Song of the Day 1/9: “Blind Willie McTell,” The Band

Filed in Arts and Entertainment by on January 9, 2019 2 Comments

Most people, myself included, think this is one of Bob Dylan’s greatest songs, but almost nobody would have heard it if The Band hadn’t plucked it from obscurity for their “Jericho” album in 1993. A searing rumination on the the blues and the American South, Dylan wrote it for his 1983 “Infidels” album but — this is the part that always gobsmacks people — left it off the album. He recorded a demo version of the song with himself at the piano and Mark Knopfler on 12-string, another with Mick Taylor on slide guitar, but considered the song unfinished. This is the version with Taylor. Note the clipped version of the refrain:

As Dylan’s unreleased recordings had a tendency to do, bootleg tapes got out, and The Band reworked it a bit, adding “I know one thing” to give the refrain a more staccato rhythm. Dylan, naturally, was miffed, telling Rolling Stone, “It’s like taking a painting by Monet or Picasso – goin’ to his house and lookin’ at a half-finished painting and grabbing it and selling it to people who are Picasso fans.” Still, Dylan began playing it live after that, eventually adding the Band’s line to his own performances.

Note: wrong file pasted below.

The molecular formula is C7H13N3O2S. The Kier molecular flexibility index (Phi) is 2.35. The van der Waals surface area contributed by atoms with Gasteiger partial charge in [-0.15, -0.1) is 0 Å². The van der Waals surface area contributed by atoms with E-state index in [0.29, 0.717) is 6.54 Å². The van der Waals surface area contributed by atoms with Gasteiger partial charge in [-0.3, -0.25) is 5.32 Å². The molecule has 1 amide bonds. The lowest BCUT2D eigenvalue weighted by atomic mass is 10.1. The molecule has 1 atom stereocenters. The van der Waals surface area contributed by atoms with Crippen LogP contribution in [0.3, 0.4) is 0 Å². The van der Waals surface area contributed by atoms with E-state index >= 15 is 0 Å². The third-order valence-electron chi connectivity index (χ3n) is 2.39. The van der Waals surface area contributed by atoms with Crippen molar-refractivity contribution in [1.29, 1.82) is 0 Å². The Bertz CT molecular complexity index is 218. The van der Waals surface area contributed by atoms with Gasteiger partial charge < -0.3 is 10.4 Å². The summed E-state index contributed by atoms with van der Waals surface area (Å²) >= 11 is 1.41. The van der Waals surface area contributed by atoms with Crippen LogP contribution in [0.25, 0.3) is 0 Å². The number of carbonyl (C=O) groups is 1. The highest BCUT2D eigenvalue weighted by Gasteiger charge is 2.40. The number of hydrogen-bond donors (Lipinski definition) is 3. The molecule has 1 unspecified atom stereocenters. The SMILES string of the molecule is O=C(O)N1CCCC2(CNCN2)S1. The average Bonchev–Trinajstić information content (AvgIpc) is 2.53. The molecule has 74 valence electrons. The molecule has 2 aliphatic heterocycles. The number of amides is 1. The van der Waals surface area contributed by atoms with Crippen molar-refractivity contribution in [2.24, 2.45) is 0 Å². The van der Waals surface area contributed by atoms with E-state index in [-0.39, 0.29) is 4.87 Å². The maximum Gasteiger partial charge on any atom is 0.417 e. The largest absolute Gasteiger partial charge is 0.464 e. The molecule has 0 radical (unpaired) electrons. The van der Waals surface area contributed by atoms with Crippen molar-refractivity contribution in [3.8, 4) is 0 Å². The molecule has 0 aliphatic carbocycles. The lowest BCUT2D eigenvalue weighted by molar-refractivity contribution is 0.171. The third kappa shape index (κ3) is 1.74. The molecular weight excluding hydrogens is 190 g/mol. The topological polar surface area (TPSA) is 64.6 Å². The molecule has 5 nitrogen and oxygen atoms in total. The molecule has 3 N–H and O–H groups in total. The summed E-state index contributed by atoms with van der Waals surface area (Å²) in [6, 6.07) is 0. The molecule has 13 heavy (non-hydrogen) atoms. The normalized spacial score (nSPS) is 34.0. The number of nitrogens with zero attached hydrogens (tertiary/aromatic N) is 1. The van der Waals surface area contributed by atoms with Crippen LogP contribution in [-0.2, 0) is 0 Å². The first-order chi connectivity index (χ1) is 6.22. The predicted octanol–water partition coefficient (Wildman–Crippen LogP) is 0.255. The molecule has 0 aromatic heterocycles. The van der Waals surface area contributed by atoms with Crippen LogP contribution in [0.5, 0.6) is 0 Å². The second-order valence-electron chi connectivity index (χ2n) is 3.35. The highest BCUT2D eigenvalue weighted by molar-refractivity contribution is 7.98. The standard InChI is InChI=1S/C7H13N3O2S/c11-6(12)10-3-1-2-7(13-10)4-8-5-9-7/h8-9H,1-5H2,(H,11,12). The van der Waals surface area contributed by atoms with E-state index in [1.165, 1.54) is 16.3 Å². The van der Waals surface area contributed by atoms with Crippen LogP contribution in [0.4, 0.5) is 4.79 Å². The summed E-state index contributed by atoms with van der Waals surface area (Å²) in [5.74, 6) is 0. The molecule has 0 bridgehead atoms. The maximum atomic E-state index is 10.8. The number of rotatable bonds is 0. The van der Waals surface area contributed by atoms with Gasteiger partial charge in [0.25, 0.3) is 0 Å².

Besides, how upset could he really be? The melody, in the finest folk/blues tradition, was a heist, reworked from the chestnut “St. James Infirmary Blues.” The song under that name was recorded by Louis Armstrong and several times by Cab Calloway, including this hammed-up version, and by others under the names “Gambler’s Blues” and “Dying Crapshooter’s Blues”:

Naturally that song was based on an even older one, a British folk song most often called “The Unfortunate Rake,” which also gave rise to “The Streets of Laredo.” And so we sing on, borne ceaselessly back into the past.

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  1. Damn, that’s good stuff!

  2. Alby says:

    “God’s in his heaven, and we all want what is his/
    But power and greed, the corruptible seed, seem to be all that there is.”

    Yet some people thought he shouldn’t get a Nobel.

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